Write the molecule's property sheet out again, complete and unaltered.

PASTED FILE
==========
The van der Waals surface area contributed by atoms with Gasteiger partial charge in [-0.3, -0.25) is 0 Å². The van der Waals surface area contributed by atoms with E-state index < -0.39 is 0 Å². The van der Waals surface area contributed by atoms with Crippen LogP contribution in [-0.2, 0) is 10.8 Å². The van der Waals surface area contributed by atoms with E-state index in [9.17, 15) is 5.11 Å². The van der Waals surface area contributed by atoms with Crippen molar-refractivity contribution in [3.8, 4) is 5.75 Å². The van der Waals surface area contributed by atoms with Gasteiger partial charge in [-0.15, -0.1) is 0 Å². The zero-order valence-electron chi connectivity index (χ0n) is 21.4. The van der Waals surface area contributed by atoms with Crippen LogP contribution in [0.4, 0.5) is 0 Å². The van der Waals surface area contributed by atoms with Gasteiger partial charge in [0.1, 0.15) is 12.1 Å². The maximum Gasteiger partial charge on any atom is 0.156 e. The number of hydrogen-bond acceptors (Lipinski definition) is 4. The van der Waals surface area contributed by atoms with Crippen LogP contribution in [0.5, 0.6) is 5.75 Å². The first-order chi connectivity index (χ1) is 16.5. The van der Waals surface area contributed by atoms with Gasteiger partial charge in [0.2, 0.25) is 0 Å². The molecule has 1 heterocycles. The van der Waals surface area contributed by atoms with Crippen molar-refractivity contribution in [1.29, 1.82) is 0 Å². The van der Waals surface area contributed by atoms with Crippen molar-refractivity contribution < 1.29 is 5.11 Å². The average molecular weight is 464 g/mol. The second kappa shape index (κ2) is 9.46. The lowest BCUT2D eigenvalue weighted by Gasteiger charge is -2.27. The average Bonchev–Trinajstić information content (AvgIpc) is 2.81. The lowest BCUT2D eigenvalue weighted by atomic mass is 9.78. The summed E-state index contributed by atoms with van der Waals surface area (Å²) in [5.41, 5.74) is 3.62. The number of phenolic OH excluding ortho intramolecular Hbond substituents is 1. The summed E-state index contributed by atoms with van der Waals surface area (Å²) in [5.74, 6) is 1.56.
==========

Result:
The van der Waals surface area contributed by atoms with Gasteiger partial charge in [-0.3, -0.25) is 0 Å². The van der Waals surface area contributed by atoms with E-state index < -0.39 is 0 Å². The van der Waals surface area contributed by atoms with Crippen LogP contribution in [-0.2, 0) is 10.8 Å². The van der Waals surface area contributed by atoms with E-state index in [9.17, 15) is 5.11 Å². The van der Waals surface area contributed by atoms with Crippen molar-refractivity contribution in [3.8, 4) is 5.75 Å². The van der Waals surface area contributed by atoms with Gasteiger partial charge in [-0.15, -0.1) is 0 Å². The zero-order valence-electron chi connectivity index (χ0n) is 21.4. The van der Waals surface area contributed by atoms with Crippen LogP contribution in [0.4, 0.5) is 0 Å². The van der Waals surface area contributed by atoms with Gasteiger partial charge in [0.1, 0.15) is 12.1 Å². The maximum Gasteiger partial charge on any atom is 0.156 e. The number of hydrogen-bond acceptors (Lipinski definition) is 4. The van der Waals surface area contributed by atoms with Crippen LogP contribution in [0.5, 0.6) is 5.75 Å². The first-order chi connectivity index (χ1) is 16.5. The van der Waals surface area contributed by atoms with Gasteiger partial charge in [0.2, 0.25) is 0 Å². The molecule has 1 heterocycles. The van der Waals surface area contributed by atoms with Crippen molar-refractivity contribution in [1.29, 1.82) is 0 Å². The van der Waals surface area contributed by atoms with Crippen molar-refractivity contribution < 1.29 is 5.11 Å². The average molecular weight is 464 g/mol. The second kappa shape index (κ2) is 9.46. The lowest BCUT2D eigenvalue weighted by Gasteiger charge is -2.27. The average Bonchev–Trinajstić information content (AvgIpc) is 2.81. The lowest BCUT2D eigenvalue weighted by atomic mass is 9.78. The summed E-state index contributed by atoms with van der Waals surface area (Å²) in [5.41, 5.74) is 3.62. The number of phenolic OH excluding ortho intramolecular Hbond substituents is 1. The summed E-state index contributed by atoms with van der Waals surface area (Å²) in [5.74, 6) is 1.56.